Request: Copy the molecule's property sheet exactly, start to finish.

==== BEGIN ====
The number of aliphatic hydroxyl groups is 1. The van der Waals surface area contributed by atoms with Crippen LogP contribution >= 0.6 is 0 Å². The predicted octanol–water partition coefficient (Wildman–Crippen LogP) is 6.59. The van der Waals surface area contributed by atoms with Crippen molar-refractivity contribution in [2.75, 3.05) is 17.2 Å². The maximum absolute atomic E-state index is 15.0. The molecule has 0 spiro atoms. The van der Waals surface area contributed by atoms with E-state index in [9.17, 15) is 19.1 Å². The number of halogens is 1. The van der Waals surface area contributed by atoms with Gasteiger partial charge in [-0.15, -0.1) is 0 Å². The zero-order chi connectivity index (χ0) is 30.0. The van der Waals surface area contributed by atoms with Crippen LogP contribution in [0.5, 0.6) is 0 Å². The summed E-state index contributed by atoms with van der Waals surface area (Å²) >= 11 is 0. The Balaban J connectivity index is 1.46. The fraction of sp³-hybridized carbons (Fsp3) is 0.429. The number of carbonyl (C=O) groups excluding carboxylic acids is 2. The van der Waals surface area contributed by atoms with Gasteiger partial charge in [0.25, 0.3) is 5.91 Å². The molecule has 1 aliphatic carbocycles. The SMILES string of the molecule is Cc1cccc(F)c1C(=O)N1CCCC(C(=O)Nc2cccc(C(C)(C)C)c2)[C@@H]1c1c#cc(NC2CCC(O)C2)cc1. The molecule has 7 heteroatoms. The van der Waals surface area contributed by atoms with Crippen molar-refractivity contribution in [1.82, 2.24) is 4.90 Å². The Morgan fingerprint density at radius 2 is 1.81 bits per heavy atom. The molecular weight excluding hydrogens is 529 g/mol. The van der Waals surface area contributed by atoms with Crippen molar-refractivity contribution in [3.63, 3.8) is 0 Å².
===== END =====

The number of aliphatic hydroxyl groups is 1. The van der Waals surface area contributed by atoms with Crippen LogP contribution >= 0.6 is 0 Å². The predicted octanol–water partition coefficient (Wildman–Crippen LogP) is 6.59. The van der Waals surface area contributed by atoms with Crippen molar-refractivity contribution in [2.75, 3.05) is 17.2 Å². The maximum absolute atomic E-state index is 15.0. The molecule has 0 spiro atoms. The van der Waals surface area contributed by atoms with E-state index in [9.17, 15) is 19.1 Å². The number of halogens is 1. The van der Waals surface area contributed by atoms with Gasteiger partial charge in [-0.15, -0.1) is 0 Å². The zero-order chi connectivity index (χ0) is 30.0. The van der Waals surface area contributed by atoms with Crippen LogP contribution in [0.5, 0.6) is 0 Å². The summed E-state index contributed by atoms with van der Waals surface area (Å²) >= 11 is 0. The Balaban J connectivity index is 1.46. The fraction of sp³-hybridized carbons (Fsp3) is 0.429. The number of carbonyl (C=O) groups excluding carboxylic acids is 2. The van der Waals surface area contributed by atoms with Gasteiger partial charge in [0.25, 0.3) is 5.91 Å². The molecule has 1 aliphatic carbocycles. The SMILES string of the molecule is Cc1cccc(F)c1C(=O)N1CCCC(C(=O)Nc2cccc(C(C)(C)C)c2)[C@@H]1c1c#cc(NC2CCC(O)C2)cc1. The molecule has 7 heteroatoms. The van der Waals surface area contributed by atoms with Crippen molar-refractivity contribution in [1.82, 2.24) is 4.90 Å². The Morgan fingerprint density at radius 2 is 1.81 bits per heavy atom. The molecular weight excluding hydrogens is 529 g/mol. The van der Waals surface area contributed by atoms with Crippen molar-refractivity contribution in [3.63, 3.8) is 0 Å².